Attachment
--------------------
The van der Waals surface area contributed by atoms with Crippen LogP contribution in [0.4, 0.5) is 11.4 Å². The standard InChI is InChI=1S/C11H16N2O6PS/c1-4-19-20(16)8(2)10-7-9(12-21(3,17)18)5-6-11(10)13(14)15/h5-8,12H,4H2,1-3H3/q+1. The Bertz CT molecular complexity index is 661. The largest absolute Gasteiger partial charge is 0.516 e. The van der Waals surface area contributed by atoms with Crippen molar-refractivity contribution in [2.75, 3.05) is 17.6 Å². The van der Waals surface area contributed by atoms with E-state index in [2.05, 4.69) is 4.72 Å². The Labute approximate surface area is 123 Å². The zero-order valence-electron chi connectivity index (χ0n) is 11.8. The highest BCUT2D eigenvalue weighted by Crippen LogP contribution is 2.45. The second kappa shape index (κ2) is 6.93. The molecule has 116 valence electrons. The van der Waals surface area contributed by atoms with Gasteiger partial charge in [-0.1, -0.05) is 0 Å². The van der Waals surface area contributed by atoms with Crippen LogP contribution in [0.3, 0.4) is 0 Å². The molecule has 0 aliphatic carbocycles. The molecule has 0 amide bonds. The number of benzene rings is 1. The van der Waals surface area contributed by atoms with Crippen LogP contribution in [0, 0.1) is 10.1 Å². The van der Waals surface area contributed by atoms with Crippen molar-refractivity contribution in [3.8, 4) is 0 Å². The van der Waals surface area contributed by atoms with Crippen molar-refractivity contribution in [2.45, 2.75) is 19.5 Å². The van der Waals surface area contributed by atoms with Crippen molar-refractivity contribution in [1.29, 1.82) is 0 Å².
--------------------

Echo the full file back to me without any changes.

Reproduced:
The van der Waals surface area contributed by atoms with Crippen LogP contribution in [0.4, 0.5) is 11.4 Å². The standard InChI is InChI=1S/C11H16N2O6PS/c1-4-19-20(16)8(2)10-7-9(12-21(3,17)18)5-6-11(10)13(14)15/h5-8,12H,4H2,1-3H3/q+1. The Bertz CT molecular complexity index is 661. The largest absolute Gasteiger partial charge is 0.516 e. The van der Waals surface area contributed by atoms with Crippen molar-refractivity contribution in [2.75, 3.05) is 17.6 Å². The van der Waals surface area contributed by atoms with E-state index in [2.05, 4.69) is 4.72 Å². The Labute approximate surface area is 123 Å². The zero-order valence-electron chi connectivity index (χ0n) is 11.8. The highest BCUT2D eigenvalue weighted by Crippen LogP contribution is 2.45. The second kappa shape index (κ2) is 6.93. The molecule has 116 valence electrons. The van der Waals surface area contributed by atoms with Gasteiger partial charge in [-0.1, -0.05) is 0 Å². The van der Waals surface area contributed by atoms with Crippen LogP contribution in [0.3, 0.4) is 0 Å². The molecule has 0 aliphatic carbocycles. The molecule has 0 amide bonds. The number of benzene rings is 1. The van der Waals surface area contributed by atoms with Crippen LogP contribution in [0, 0.1) is 10.1 Å². The van der Waals surface area contributed by atoms with Crippen molar-refractivity contribution in [3.8, 4) is 0 Å². The van der Waals surface area contributed by atoms with Crippen molar-refractivity contribution in [2.45, 2.75) is 19.5 Å². The van der Waals surface area contributed by atoms with Crippen molar-refractivity contribution in [1.29, 1.82) is 0 Å².